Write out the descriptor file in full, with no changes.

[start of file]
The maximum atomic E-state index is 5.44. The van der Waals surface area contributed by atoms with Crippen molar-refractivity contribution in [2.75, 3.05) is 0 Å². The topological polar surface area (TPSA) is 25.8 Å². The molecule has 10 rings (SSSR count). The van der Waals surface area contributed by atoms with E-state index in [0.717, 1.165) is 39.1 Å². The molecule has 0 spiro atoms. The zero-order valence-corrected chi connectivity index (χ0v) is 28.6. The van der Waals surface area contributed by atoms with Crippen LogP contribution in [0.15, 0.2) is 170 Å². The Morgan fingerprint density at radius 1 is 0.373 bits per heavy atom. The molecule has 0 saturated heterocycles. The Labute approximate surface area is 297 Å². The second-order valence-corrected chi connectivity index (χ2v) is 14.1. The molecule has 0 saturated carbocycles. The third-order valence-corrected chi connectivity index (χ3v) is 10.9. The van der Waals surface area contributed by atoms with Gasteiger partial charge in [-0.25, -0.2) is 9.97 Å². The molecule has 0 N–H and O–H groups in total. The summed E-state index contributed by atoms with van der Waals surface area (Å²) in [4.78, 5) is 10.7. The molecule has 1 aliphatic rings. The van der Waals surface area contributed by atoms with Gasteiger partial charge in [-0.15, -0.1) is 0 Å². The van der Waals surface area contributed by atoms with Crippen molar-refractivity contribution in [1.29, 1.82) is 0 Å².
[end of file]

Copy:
The maximum atomic E-state index is 5.44. The van der Waals surface area contributed by atoms with Crippen molar-refractivity contribution in [2.75, 3.05) is 0 Å². The topological polar surface area (TPSA) is 25.8 Å². The molecule has 10 rings (SSSR count). The van der Waals surface area contributed by atoms with E-state index in [0.717, 1.165) is 39.1 Å². The molecule has 0 spiro atoms. The zero-order valence-corrected chi connectivity index (χ0v) is 28.6. The van der Waals surface area contributed by atoms with Crippen LogP contribution in [0.15, 0.2) is 170 Å². The Morgan fingerprint density at radius 1 is 0.373 bits per heavy atom. The molecule has 0 saturated heterocycles. The Labute approximate surface area is 297 Å². The second-order valence-corrected chi connectivity index (χ2v) is 14.1. The molecule has 0 saturated carbocycles. The third-order valence-corrected chi connectivity index (χ3v) is 10.9. The van der Waals surface area contributed by atoms with Gasteiger partial charge in [-0.25, -0.2) is 9.97 Å². The molecule has 0 N–H and O–H groups in total. The summed E-state index contributed by atoms with van der Waals surface area (Å²) in [4.78, 5) is 10.7. The molecule has 1 aliphatic rings. The van der Waals surface area contributed by atoms with Gasteiger partial charge in [-0.15, -0.1) is 0 Å². The van der Waals surface area contributed by atoms with Crippen molar-refractivity contribution in [1.29, 1.82) is 0 Å².